mTBI: Differences Between Kids and Grownups
In its 2015 report to Congress, CDC authors wrote that “TBI is being recognized more as a disease process, rather than a discrete event, because of the potential it presents for non-reversible and chronic health effects.” Experts said that this holds true for all age groups and brain injury severity.
The CDC experts also focused on differences between adult and pediatric mild traumatic brain injury. In their 2018 report to Congress that focused on mTBI in children, the experts highlighted that any injury — even a concussion — can have a negative impact on a developing brain. The authors further emphasized that brain injury triggers changes in how children and adolescents think and in their ability to learn, socialize, and control impulses. Other issues, such as disrupted sleep patterns, depression, and anxiety, can also be triggered by an injury. The report also emphasized that “these post-TBI health problems emerge over time and are associated with significant financial and social challenges for adults having sustained a TBI as a child.”
Rural TBI Data: A Researcher’s Perspective
Most recent academic reports reviewing rural TBI focus on severity of injuries in the pediatric population, including a 2020 review paper that revealed a “higher risk of dangerous injury mechanisms, trauma severity, and TBI severity compared to urban.” Yet there is a dearth of clear data around the rural causes of injury. Though experts and researchers can provide anecdotal lists of causes that include farm injuries, motor vehicle accidents, and falls, no study has focused on delineating the specific causes of rural mTBI. Therefore, current prevention efforts are based almost exclusively on urban data.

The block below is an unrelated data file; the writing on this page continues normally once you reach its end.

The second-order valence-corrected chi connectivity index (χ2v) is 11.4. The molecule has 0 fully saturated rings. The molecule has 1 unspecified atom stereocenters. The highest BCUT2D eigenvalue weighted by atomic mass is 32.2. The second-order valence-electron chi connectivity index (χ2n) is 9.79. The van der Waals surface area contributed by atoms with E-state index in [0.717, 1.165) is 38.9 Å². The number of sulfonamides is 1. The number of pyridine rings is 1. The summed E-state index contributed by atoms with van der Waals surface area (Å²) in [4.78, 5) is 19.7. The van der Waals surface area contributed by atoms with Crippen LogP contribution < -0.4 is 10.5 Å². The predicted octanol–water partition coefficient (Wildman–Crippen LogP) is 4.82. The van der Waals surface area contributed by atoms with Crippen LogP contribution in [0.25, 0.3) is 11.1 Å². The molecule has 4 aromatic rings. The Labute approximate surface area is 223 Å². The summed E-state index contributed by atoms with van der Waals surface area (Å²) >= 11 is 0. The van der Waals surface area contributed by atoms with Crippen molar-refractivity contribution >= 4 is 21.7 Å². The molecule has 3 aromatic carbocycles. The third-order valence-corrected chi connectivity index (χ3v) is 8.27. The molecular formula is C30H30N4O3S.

However, reviewing healthcare costs is another way to understand the impact of concussions in rural areas. In a recent paper, Washington State University researcher Dr. Janessa Graves and her co-authors used commercial insurance claims data to examine mTBI costs. In addition to noting that children with mTBI in rural areas more frequently had “polytrauma” — injuries in areas other than the head and neck — one of the paper’s main findings was that healthcare costs following mTBI were significantly higher for rural children despite having lower overall healthcare utilization.